• Observations in the classroom and in the co-curricular enrichment program

  • Overall, both the lessons and the co-curricular enrichment program are characterised by a high degree of interactivity. Lessons are topical and differentiated to suit the various age groups. The large range of different activities helps the pupils to access new content.
  • The good implementation of the team teaching, the use of open teaching concepts (e.g. learning stations), which encourage pupils to engage in independent study (autonomous learning) and a curriculum aimed at developing reading and writing in the foreign language, all made a positive impression.
  • The observations not only show a generally positive and anxiety-free learning environment, but teachers and educators who, regardless of their background, understand how to adequately support and challenge their pupils in all subjects and at all levels.

  • For parents

  • Please maintain a positive culture of conversation at home (in the family language), this means:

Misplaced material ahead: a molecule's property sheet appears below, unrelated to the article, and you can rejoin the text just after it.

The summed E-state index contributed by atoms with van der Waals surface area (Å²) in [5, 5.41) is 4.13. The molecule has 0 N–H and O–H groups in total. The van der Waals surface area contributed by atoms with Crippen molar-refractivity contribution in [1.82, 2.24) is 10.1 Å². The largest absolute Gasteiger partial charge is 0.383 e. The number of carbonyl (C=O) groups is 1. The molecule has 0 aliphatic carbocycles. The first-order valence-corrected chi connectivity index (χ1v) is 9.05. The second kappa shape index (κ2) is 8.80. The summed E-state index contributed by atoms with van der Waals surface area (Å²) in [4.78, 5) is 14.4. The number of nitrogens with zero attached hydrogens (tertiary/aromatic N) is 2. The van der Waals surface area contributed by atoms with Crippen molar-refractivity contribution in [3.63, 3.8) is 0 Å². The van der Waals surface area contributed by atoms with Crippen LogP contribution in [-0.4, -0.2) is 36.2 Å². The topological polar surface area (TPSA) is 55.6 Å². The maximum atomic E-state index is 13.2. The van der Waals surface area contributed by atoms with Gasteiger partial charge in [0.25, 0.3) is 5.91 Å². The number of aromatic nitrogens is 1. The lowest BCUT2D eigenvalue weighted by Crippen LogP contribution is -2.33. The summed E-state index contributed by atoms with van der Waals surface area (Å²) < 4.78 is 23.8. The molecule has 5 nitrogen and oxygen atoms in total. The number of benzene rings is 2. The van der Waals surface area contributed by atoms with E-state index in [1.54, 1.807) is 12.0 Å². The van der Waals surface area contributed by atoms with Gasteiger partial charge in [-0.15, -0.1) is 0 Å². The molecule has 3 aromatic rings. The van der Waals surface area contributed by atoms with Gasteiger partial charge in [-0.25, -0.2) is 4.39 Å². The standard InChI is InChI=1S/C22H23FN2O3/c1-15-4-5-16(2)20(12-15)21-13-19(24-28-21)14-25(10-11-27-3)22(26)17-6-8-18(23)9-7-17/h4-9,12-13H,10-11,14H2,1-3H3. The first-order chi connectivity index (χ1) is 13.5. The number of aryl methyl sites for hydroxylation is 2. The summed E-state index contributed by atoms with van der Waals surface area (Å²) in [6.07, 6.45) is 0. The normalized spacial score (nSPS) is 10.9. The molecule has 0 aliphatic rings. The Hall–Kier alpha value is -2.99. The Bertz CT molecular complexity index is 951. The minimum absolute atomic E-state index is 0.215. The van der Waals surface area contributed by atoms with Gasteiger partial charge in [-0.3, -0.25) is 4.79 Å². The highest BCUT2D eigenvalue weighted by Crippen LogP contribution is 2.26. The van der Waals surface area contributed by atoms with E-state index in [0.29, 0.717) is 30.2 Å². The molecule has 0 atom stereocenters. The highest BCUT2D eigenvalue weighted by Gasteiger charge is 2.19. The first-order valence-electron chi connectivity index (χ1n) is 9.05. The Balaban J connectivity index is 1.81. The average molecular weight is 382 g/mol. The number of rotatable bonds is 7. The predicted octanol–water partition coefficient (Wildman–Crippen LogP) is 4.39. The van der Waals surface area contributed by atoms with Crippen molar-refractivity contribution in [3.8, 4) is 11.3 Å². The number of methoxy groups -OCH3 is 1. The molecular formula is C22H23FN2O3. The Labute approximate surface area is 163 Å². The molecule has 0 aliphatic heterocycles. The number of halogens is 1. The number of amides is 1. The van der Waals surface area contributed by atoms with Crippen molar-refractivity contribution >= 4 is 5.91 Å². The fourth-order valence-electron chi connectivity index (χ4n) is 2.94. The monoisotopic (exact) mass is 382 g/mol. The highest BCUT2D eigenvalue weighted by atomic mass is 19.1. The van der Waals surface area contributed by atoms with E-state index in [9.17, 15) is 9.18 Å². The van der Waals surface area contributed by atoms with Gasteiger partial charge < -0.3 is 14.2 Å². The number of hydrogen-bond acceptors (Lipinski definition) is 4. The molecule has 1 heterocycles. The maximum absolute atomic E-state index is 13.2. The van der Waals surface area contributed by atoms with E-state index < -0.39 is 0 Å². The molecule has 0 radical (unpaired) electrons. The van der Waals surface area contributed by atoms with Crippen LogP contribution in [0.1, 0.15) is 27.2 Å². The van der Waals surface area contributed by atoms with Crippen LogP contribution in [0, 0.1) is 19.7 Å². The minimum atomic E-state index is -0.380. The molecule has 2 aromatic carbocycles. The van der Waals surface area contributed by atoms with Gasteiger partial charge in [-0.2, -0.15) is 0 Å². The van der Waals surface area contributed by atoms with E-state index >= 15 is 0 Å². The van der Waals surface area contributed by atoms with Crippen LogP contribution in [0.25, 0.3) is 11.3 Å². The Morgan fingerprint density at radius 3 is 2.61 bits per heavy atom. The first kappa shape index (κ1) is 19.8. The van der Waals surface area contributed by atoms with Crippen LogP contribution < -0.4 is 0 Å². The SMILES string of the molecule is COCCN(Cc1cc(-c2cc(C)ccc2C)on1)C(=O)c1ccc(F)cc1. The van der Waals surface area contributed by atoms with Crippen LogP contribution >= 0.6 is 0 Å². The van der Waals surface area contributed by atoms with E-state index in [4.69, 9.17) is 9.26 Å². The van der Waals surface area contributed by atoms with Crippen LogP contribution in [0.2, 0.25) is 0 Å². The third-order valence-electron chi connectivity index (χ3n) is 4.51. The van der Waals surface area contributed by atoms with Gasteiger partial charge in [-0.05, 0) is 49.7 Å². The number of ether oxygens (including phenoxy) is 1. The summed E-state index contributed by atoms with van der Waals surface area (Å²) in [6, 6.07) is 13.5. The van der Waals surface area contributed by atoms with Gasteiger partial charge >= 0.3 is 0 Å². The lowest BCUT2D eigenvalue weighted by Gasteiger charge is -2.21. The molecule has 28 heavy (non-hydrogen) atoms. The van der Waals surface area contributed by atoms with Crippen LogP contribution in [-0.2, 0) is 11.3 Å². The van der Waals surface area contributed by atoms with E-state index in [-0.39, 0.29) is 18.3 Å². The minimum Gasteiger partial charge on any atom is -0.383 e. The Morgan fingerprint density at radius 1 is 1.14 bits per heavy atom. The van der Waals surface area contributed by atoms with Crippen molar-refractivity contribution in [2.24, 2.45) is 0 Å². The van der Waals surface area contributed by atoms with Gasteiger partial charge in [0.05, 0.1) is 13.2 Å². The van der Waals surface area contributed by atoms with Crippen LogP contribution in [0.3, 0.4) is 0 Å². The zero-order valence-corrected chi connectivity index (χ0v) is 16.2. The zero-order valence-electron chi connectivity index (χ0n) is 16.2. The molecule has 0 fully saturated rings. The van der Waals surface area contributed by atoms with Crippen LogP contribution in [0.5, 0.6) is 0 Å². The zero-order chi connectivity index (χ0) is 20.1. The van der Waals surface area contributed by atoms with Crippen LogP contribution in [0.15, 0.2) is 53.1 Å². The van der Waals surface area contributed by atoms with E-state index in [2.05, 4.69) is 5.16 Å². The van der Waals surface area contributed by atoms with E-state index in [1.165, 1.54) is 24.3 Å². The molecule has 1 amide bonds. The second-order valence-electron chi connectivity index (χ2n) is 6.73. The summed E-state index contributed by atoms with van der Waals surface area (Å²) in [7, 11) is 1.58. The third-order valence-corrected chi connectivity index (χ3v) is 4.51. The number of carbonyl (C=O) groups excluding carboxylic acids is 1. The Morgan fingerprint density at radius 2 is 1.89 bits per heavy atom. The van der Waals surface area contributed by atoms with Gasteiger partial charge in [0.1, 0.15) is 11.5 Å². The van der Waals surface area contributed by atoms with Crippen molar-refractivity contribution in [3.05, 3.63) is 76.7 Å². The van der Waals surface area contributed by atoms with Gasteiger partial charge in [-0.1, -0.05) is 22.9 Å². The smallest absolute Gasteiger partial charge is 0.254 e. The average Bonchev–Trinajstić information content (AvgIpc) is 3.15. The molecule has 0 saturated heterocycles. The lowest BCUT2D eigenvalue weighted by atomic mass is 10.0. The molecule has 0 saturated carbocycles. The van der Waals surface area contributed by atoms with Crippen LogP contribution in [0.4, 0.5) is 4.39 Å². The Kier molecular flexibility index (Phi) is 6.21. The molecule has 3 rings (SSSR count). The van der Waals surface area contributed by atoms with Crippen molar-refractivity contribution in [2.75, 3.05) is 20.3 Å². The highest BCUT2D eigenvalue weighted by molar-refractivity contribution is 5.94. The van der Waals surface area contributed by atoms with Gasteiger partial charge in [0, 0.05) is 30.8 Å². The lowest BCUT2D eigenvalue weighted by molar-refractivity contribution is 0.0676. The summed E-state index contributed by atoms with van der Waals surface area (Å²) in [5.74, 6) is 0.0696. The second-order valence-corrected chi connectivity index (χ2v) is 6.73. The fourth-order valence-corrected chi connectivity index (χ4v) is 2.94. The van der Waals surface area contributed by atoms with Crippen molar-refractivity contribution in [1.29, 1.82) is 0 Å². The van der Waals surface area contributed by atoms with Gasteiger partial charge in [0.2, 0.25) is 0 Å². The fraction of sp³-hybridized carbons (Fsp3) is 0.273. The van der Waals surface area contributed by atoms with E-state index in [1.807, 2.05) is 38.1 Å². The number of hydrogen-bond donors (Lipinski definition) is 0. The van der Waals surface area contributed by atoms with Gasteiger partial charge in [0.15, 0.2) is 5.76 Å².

– a lot of talking to each other and
    – a lot of reading aloud and encouraging the children to read.
  • As parents, you do not need not to speak/practise German/English at home with your child, if this is not your family language.
  • Please use your family language/s, so that your child does not lose this.
  • It is an important part of his or her identity, even if they respond to you in a different language (usually the local language, this being German).

  • Note from the school: the parents of the children who attend our school, can find the complete final report and the presentation from the parents’ information evenings in January and May 2018 in the Platanus “Schulweb” Intranet.

    Where do we go from here?

    In May 2018, the diagnostic language tests will be continued anew with Classes 3-5, as the statistical analysis and the generalisability of the results requires a sample of at least 100 pupils per year group.
    This was particularly evident in the comparison of the test results with regard to the linguistic background of the pupils (Sections 4.3.3. and 4.4.5).
    This will also allow the concept employed by the Platanus School in Berlin to be made accessible to a wider audience. (p. 41)


    Note from the school: the evaluations of the diagnostic language tests from May 2018 are to be expected in the first half of 2019.